I would like to take this opportunity to share examples of some situations and conversations that I’ve experienced here. I’ve had both of these conversations with several people on different occasions, and the exact replies are varied, so they’ve been left out.
I will be glad if this post helps to ‘personify’ some of the portraits found in each issue of National Geographic.
Myself: I’m sorry, I’m not handing out anything material, nor can I promise you any grand solutions.
Friend: *Disappointment, occasionally mixed with confusion, as if to say, “but you’re from Canada.”*
Myself: You see, I could hand out 100 dollars right now, and I’d be fine, but I’d never see that money again. I know that it would be received gratefully, and it could help feed or clothe many people today, but it would do nothing for future generations. It’s tempting, but I have other plans for that money. If I invest that money in Canada, in my education, then someday I may be in the position where I can really help the people of this country.
This brings understanding, but I have to be careful not to make specific promises. It’s definitely one of the most difficult things to communicate.
Friend: *questions about Canada*
Myself: *honest (and modest) answers*
Friend: Canada is a blessed country
Myself: Hmm…I’m fortunate to have been born in Canada, yes, but a blessed country? That depends who you ask. Do you know the history of Europeans coming to Malawi/Africa?
Friend: Yes, they came from the UK, Portugal, France, etc. Wealthy white people.
Myself: Well, if millions of those Europeans had decided to move to Africa, bringing their families in such great numbers that they crowded the black people off of their original land, would you call Africa blessed?
Friend: Ah, you’re from Canada, but you’re not proud of that?
Myself: That’s a hard question to answer my friend. I live a comfortable life, but wealth isn’t everything. Everyone should be proud of their roots.
Friend: That is true. Thank you. [occasionally: I’m proud to be Malawian]
This often concludes with a head nod and a moment of silence.
This has been such a detour. I used to look at a thick book and wonder where the author found the fuel to fill many pages. I was an avid young reader, but I often worry that the time might come when I would be called upon to contribute back to the pool of knowledge from which I quenched my thirst. I was intimidated. I’m a perfectionist, which means that the nozzle controlling my flow of thought onto the page is slow. Some unseen power is confining me to a sad little leaking dribble. Give me a fire hose. Let me soak everything. It’s frustrating. Woe is me. I’m reflecting now, and realizing how silly that fear of authoring a big book really is. Have some humility, Marten.
The truth is, a “fire hose” would do me no good. What reservoir do I really have to pull from? I walk around, eyes wide open and head held high convinced that I see a lot, but I’m a little bit full of myself! Patience Marty, you’ll be an elder someday. Keep those eyes open, but don’t worry about preaching at the ripe age twenty. You’ve got to be young and dumb before you can ever hope to be old and wise. Perhaps someday I will organize myself and decide upon a collection of thoughts cohesive and important enough to be ‘book worthy’. For now, let me share what has perked my senses recently, coupled with some modest insights.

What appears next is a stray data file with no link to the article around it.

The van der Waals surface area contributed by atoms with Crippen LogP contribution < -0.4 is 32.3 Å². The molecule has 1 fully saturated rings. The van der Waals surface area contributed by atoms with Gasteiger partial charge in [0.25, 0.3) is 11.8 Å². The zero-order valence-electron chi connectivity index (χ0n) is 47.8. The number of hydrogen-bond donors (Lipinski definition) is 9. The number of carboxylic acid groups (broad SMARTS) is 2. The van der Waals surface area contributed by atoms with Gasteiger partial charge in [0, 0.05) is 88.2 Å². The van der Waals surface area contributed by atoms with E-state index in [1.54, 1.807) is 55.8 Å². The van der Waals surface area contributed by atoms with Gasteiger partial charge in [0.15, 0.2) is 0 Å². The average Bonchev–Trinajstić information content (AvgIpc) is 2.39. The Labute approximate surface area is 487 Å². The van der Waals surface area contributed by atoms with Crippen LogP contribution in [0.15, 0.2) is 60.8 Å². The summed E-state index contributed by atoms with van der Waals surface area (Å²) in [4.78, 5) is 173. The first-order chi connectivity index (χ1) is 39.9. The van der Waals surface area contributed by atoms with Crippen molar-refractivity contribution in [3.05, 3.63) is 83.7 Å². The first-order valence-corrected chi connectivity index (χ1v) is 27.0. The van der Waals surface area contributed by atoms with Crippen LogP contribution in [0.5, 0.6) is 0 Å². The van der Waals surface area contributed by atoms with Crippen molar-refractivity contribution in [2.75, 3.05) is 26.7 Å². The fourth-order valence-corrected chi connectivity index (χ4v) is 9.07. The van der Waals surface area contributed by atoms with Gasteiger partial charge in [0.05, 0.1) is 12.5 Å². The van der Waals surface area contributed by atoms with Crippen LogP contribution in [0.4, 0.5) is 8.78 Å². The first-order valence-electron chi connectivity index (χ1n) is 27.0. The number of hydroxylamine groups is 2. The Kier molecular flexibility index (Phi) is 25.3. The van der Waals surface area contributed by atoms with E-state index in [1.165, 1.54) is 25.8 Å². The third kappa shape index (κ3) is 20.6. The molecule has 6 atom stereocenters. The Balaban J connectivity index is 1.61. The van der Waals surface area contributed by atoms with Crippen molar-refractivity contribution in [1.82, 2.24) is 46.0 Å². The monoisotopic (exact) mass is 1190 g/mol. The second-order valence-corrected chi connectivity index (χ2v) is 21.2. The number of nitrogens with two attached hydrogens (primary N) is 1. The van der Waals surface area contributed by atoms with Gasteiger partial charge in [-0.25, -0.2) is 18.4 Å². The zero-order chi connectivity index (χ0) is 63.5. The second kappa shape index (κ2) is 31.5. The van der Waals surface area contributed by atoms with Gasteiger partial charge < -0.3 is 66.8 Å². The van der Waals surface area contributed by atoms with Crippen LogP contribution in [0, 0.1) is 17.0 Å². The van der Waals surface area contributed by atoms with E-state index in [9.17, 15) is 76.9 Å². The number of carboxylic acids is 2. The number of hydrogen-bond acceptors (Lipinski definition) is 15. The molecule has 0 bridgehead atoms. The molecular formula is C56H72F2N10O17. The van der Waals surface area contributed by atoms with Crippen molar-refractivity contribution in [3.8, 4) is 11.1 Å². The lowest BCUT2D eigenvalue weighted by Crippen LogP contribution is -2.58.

The lackadaisical pace here is deceiving. The Malawians I’ve met tend to speak slowly and take frequent breaks, which frustrated me at first. Punctuality is a foreign concept here, and after they arrive, you still count on people to predict how long a job will take. Now, let’s put that into perspective…we’ve been here eleven days and a lot has been accomplished, jobs are done eventually. As much as I like using deadlines as a motivator, they cause stress, and I dislike stress. I am learning to embrace this culture that paces itself.
North American athletes are spoiled. We’re three games into a six villages tournament, and the first two matches didn’t have lines on the pitch. The ‘pitch’ is dirt, with slightly crooked goal posts, and only half of the players wear shoes. There’s two (dangerous) stumps that still have to removed, and there’s no netting or backstop to keep the ball from flying in the deep grass (home to snakes and thorns). An entire village often shares a single ball, which costs an average week’s wage, and only lasts two to three months. Despite everything, the footballers here are easily on par with strong players from Canada. I can still wow them with my juggling tricks, but probably because I’ve had the opportunity to get touches on the ball alone. That privacy doesn’t come easily here. When a ball comes out, it is usually swarmed very quickly.
At the football pitch yesterday, some young girls were selling ‘ ndas’ (Malawian bannock). I admired their entrepreneurial spirit, and attempted to purchase something to eat. I presented my 1000 Kwachas note (just over two dollars). The poor little girl frowned, and I realized that they were unable to make change for the 1000 Kwachas. When you order a beer in Chilanga, it’s upwards of 500 Kwachas, a Coca Cola is at least 160 Kwachas. I had to find someone that could break my one, one thousand note in half, and then someone else to split a five hundred note further. Finally I was able to do business with the girls, who are only asking 20 Kwachas for two pieces. Pennies.